Hey now we finally arrived at the place
where many of you have
been eagerly waiting for,
is the subject of overblowing or
whatever it's called these days.
I stumbled upon this technique in 1969,
1970, the winter of that year.
Cuz I was looking for the notes that
are not here on the diatomic harmonica.
And I had learned how to
draw bend on the bottom and
I had learned how to blow bend on the top.
And since there were still
a bunch of notes missing,
which was very frustrating to me,
being a piano player, I thought,
well, these notes have to be
here on the harmonica somewhere.
So, I'm just gonna try to get it.
I'm just gonna blow in all sorts
of weird ways on this instrument.
I'm this 18 year old college kid.
What did I know?
So I thought,
what happens if I try to blow
on a note that doesn't bend, like one of
the blows on the bottom of the harmonica?
And so I was doing this on a G harp,
it turned out, and
I'll do it on the C right now.
I'm blowing on the sixth hole blow,
which is G here.
And this higher note popped out,
of course not as clearly in 1969,
1970 as it does now.
But it popped out.
At first it was sort of fuzzy,
and was part of the other note,
of another note that I was playing.
It was part of this, I can't even do
it anymore, but part of the lower note.
So, I was a little confused at first.
I thought, wow,
what a great funky sound for the blues.
And then I realized that that note
that pops out of the top was actually
the missing note I was looking for,
which in In cross harp position
is the flatted third up on top.
That saxophone players and
blues guitarist play.
Everyone plays that.
Except diatonic harmonica players couldn't
play it, even though they wanted to.
I was pretty excited by this.
And I'll show you how it works.
The best way to prepare yourself
to learn how to overblow.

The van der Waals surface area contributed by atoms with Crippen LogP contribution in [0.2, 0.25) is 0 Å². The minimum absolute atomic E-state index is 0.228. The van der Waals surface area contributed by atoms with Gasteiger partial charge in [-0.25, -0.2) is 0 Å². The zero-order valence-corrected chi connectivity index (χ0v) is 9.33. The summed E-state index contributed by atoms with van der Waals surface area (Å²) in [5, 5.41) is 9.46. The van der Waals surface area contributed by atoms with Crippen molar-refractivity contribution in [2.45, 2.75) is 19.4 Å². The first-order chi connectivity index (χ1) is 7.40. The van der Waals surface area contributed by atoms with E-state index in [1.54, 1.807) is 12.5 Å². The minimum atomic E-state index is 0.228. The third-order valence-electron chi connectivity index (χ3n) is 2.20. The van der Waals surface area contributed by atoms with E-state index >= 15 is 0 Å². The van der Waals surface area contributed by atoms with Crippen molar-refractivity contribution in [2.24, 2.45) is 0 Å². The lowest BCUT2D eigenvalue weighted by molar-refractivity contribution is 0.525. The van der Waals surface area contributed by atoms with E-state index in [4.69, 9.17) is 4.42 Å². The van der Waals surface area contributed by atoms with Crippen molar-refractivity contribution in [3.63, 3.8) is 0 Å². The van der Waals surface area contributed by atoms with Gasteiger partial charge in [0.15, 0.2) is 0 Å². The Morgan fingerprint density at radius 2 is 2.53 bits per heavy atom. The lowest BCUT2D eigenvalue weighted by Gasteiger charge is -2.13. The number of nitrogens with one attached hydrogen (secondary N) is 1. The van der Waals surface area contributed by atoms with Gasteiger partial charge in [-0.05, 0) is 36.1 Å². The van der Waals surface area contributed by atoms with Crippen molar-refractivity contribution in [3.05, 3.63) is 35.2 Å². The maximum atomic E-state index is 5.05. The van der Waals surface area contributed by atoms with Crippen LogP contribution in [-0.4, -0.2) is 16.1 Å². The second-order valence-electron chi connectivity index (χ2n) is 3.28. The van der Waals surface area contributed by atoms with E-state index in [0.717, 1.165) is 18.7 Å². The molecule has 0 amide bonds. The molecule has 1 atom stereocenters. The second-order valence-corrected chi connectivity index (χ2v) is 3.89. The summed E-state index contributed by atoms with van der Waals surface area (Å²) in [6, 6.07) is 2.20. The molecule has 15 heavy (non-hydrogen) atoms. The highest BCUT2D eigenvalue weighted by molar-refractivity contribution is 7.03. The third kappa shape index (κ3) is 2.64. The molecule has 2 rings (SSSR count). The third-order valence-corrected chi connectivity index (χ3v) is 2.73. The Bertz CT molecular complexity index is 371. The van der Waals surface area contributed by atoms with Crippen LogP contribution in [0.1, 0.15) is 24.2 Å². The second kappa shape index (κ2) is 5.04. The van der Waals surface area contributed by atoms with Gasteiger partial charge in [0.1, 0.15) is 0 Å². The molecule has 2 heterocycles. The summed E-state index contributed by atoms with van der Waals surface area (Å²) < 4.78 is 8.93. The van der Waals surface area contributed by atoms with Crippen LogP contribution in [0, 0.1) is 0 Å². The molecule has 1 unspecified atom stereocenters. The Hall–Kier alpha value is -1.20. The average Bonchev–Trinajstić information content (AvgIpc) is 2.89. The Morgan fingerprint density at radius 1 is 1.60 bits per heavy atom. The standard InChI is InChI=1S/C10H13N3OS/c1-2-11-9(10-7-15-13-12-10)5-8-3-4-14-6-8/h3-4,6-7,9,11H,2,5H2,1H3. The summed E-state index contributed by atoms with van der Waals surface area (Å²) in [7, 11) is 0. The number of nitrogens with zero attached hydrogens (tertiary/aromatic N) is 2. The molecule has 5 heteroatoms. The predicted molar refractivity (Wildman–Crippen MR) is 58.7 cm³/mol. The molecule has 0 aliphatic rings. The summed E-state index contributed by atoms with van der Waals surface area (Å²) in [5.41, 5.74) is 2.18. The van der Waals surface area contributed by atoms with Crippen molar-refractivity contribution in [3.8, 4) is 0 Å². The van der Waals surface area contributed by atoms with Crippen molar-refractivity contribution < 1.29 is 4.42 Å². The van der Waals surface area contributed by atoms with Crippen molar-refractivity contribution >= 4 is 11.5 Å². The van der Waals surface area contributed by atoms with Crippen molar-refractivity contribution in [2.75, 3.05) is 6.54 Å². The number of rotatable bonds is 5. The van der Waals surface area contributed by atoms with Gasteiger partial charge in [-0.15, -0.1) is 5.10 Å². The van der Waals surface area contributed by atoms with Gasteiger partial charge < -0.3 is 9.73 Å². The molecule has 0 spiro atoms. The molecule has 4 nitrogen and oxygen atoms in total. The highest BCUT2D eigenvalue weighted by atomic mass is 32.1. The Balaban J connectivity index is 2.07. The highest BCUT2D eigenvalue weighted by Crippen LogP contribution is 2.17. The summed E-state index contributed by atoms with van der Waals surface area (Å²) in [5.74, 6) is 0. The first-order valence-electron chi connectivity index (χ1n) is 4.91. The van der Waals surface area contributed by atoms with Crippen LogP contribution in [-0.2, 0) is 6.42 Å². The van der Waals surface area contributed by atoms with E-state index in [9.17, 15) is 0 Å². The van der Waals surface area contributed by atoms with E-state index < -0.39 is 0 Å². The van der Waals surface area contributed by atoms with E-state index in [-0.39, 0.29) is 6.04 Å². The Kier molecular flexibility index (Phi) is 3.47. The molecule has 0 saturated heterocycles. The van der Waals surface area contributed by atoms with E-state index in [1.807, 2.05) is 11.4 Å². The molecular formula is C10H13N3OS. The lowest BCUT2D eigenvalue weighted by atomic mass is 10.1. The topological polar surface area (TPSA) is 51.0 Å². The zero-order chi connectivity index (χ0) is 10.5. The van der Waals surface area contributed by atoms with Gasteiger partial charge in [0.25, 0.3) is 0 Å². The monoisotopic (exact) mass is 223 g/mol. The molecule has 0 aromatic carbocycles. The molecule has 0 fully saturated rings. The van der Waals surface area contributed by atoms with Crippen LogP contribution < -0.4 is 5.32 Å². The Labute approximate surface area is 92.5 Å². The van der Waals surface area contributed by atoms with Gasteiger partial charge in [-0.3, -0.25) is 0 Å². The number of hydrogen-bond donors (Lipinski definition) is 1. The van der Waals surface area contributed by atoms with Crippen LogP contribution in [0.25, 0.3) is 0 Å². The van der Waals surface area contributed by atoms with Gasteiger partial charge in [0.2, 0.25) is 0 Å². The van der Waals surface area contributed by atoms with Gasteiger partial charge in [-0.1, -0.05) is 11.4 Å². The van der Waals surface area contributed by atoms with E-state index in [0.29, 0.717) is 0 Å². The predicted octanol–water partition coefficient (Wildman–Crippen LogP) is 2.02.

I called it overblowing because I
didn't know what I had done, and
I went to a saxophone
player friend of mine.
And I said, what am I doing when I go
[SOUND] and this high note pops out?
He said, well it sounds like
you're overblowing a harmonica.
And since I didn't know anything, I
thought, okay, I'm overblowing a harmonic,
which is not what you're doing at all,
as it turns out.
But that's why I called it overblowing,
and other people call it overbending.
And you could call it what you want.
So, if you know how to bend eight
blow very well,
I went into this,
in the bending section, and
you have to get this thing real smooth.
It's [NOISE] and if you move down to
six blow [SOUND] and
try to do the same thing,
this note just pops out
if you do it right.
[SOUND] But there's a little bit
more of a ku involved [SOUND]
because something different
happens on this reed,
this pair of reeds,
than what happens on a blow bend.
It's like saying [NOISE] [NOISE], and
on a C harmonica, the [NOISE] is
a little further forward in the mouth
than it would be on a B flat harmonica,
an A harmonica or G harmonica.
[NOISE] And I could say, okay,
now all of you just go and
do it, except there's one very
important thing that I will
show in a close up later,
is that the reeds have to really be
adjusted well to make this easy.
I did it on harmonicas where the reeds
were just random right out of the factory,
and many of the older harmonicas
you could do this on.
I showed in my harmonica curiosity section
that I could overblow on the harmonicas
from 1910 and from the 1890s.
I have never touched the insides of these.
It works just fine.
But to make it easier,
you have to know how to adjust the action,
which I'll show in a close up later.
It basically consists of,
pushing the reeds towards the reed plate,
as close as possible.
The draw reed is on the bottom,
and you push it with your thumb.
The blow reed is on the top, it's inside,
you can push it up with a toothpick, or
Just to make it very basic and simple.